Christine Stuart file photo
Sal Luciano, executive director of AFSCME Council 4, two years ago after SEBAC negotiations (Christine Stuart file photo)

It received a brief mention in President Barack Obama’s State of the Union address earlier this week, but Connecticut union officials and the Working Families Party want to take the idea of creating retirement savings accounts for all Connecticut residents even further.

On Wednesday while visiting a steel mill in Pennsylvania, Obama signed a presidential memorandum that directs U.S. Treasury Secretary Jack Lew to create a new type of savings bond that can be set up without legislation. The individual retirement account is being called MyRA.

“MyRA guarantees a decent return with no risk of losing what you put in,” Obama said Tuesday.

Sal Luciano, executive director of AFSCME Council 4, said it’s a “small first step, but it’s the only thing he can get done with a divided Congress.”

Luciano is urging Connecticut lawmakers to go much further by creating a public retirement plan that’s held in a trust and managed by the state Treasurer and a board of trustees. The trust would be separate from other trusts the state holds like the trust for the state employee pension and it would be a defined benefit plan, rather than a 401k type savings account.

A similar piece of legislation died last year in the state Senate before it could be raised for debate. That bill required the trust to offer individual retirement accounts to all Connecticut residents. Enrollment in the plan would be automatic with an option to opt out.

The General Assembly’s Labor and Public Employees Committee is expected to introduce it as a concept next week at its first meeting.

“By creating a public retirement plan, Connecticut would take a giant leap forward in fixing our state’s retirement crisis, and become a national model in providing workers a secure retirement,” Luciano said. “A public retirement option like this would provide employers and workers with a low-risk alternative to plans offered by the insurance industry, and would not require the employer to become a fiduciary or take on any liability.”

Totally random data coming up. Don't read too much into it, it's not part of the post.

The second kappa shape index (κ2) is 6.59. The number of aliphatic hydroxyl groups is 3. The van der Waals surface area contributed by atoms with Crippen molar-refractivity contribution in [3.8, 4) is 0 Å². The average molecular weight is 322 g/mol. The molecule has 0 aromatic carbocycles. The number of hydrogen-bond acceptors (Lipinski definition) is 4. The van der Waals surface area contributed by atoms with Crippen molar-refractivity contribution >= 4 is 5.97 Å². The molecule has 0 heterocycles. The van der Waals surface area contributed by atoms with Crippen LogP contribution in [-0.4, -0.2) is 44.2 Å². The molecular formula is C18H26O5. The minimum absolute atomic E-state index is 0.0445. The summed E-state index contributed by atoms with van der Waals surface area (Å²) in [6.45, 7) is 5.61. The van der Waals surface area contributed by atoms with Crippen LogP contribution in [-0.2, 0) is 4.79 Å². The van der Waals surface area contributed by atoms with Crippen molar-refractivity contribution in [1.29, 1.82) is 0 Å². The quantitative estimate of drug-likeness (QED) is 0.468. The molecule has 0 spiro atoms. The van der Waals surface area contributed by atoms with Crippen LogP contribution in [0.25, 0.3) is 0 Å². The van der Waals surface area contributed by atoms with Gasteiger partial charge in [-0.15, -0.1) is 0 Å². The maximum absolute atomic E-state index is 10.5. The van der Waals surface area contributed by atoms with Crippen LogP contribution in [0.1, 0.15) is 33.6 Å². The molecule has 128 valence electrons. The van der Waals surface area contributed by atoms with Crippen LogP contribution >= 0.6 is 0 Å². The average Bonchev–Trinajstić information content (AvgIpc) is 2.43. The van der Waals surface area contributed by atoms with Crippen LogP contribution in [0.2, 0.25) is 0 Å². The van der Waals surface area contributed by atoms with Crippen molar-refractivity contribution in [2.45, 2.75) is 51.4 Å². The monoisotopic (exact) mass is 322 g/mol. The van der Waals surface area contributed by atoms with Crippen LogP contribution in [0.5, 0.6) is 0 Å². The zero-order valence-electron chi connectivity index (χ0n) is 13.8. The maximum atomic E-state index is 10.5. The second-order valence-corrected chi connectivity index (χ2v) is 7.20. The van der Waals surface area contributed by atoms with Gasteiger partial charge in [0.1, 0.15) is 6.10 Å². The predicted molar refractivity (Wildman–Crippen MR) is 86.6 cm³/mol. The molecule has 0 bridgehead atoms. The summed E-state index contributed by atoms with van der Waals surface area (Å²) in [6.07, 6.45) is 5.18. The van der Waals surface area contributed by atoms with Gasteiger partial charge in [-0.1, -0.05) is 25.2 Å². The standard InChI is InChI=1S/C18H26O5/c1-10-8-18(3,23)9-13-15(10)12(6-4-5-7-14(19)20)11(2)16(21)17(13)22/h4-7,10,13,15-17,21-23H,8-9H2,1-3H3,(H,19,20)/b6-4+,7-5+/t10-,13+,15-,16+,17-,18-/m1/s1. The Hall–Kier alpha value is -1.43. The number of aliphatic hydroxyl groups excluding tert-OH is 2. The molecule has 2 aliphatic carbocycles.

He said most people don’t have a professional money manager handling their retirement account and they are getting a low rate of return as a result. He said the retirement account the state would offer will be professionally managed and as a result it’s expected to get a little higher rate of return.

Opponents of the legislation last year didn’t like the idea that it would be a defined benefit plan, which is a type of pension plan that promises a specified monthly benefit upon retirement. A handful of people also testified that it wouldn’t have to comply with the Employee Retirement Income Security Act of 1974, which is a federal law that sets minimum standards for pension plans in private industry.

Michael Callahan of the American Society of Pension Professionals and Actuaries testified that the intent of the bill is good, but it would be a nightmare in practice.

“Federal law does not permit salary reduction contributions to a defined benefit plan for non-government employees, so their contributions would be subject to income tax,” Callahan testified.

Luciano knows there is opposition to the idea, but believes he’s built a coalition that will support it.

If they’re successful this year Connecticut will only be the second state to adopt such a plan. California did last year.

The bill is being supported by Senate Majority Leader Martin Looney. Last year, Looney testified that the program was designed to be self-sustaining and low risk based on the modest rate of return and long investment horizon.

Why advocates say it’s needed

The percentage of private sector employers offering retirement plans has fallen from 68 percent in 2001 to 58 percent in 2012.

According to a study done last year by the Schwartz Center for Economic Policy Analysis, an estimated 740,000 Connecticut residents were not participating in an employer-provided retirement plan.

“The increase in the number of individuals without retirement accounts poses a danger to the broader economy, which will suffer the destabilizing effects of the mass downward mobility of seniors,” Teresa Ghilarducci, author of the study, said. “Now is the time for Connecticut and other states to take a lead in providing an option for all workers to participate in a retirement savings plan at work.”